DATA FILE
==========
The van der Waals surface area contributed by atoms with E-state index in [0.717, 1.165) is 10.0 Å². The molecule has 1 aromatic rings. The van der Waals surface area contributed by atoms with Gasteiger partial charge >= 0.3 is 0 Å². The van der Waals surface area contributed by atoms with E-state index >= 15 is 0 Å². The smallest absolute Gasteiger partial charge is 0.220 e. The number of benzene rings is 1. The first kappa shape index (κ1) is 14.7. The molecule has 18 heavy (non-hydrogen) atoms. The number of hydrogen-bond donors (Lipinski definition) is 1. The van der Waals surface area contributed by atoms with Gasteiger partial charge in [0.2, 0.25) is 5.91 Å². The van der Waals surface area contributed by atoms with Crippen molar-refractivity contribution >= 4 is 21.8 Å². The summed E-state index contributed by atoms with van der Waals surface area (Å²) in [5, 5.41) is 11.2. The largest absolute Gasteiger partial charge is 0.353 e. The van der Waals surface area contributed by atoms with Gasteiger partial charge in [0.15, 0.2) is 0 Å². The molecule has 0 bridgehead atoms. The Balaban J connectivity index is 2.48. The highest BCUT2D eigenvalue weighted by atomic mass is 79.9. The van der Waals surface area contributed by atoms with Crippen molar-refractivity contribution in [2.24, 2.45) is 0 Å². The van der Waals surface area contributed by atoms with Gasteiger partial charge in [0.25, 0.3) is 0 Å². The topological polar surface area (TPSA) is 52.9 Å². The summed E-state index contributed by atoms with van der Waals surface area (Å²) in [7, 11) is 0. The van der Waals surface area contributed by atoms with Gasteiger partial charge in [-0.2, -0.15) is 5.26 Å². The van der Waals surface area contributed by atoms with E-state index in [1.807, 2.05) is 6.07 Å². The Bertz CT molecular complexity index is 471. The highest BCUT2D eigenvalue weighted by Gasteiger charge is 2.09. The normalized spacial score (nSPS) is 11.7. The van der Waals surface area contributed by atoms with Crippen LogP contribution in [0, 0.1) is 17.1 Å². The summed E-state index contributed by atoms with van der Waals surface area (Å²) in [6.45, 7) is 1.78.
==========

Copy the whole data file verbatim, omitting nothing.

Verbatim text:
The van der Waals surface area contributed by atoms with E-state index in [0.717, 1.165) is 10.0 Å². The molecule has 1 aromatic rings. The van der Waals surface area contributed by atoms with Gasteiger partial charge >= 0.3 is 0 Å². The van der Waals surface area contributed by atoms with E-state index >= 15 is 0 Å². The smallest absolute Gasteiger partial charge is 0.220 e. The number of benzene rings is 1. The first kappa shape index (κ1) is 14.7. The molecule has 18 heavy (non-hydrogen) atoms. The number of hydrogen-bond donors (Lipinski definition) is 1. The van der Waals surface area contributed by atoms with Gasteiger partial charge in [0.2, 0.25) is 5.91 Å². The van der Waals surface area contributed by atoms with Crippen molar-refractivity contribution >= 4 is 21.8 Å². The summed E-state index contributed by atoms with van der Waals surface area (Å²) in [5, 5.41) is 11.2. The largest absolute Gasteiger partial charge is 0.353 e. The van der Waals surface area contributed by atoms with Gasteiger partial charge in [0.15, 0.2) is 0 Å². The molecule has 0 bridgehead atoms. The Balaban J connectivity index is 2.48. The highest BCUT2D eigenvalue weighted by atomic mass is 79.9. The van der Waals surface area contributed by atoms with Crippen molar-refractivity contribution in [2.24, 2.45) is 0 Å². The van der Waals surface area contributed by atoms with Gasteiger partial charge in [0.25, 0.3) is 0 Å². The topological polar surface area (TPSA) is 52.9 Å². The summed E-state index contributed by atoms with van der Waals surface area (Å²) in [7, 11) is 0. The van der Waals surface area contributed by atoms with Gasteiger partial charge in [-0.2, -0.15) is 5.26 Å². The van der Waals surface area contributed by atoms with E-state index in [1.807, 2.05) is 6.07 Å². The Bertz CT molecular complexity index is 471. The highest BCUT2D eigenvalue weighted by Gasteiger charge is 2.09. The normalized spacial score (nSPS) is 11.7. The van der Waals surface area contributed by atoms with Crippen LogP contribution in [0, 0.1) is 17.1 Å². The summed E-state index contributed by atoms with van der Waals surface area (Å²) in [6.45, 7) is 1.78.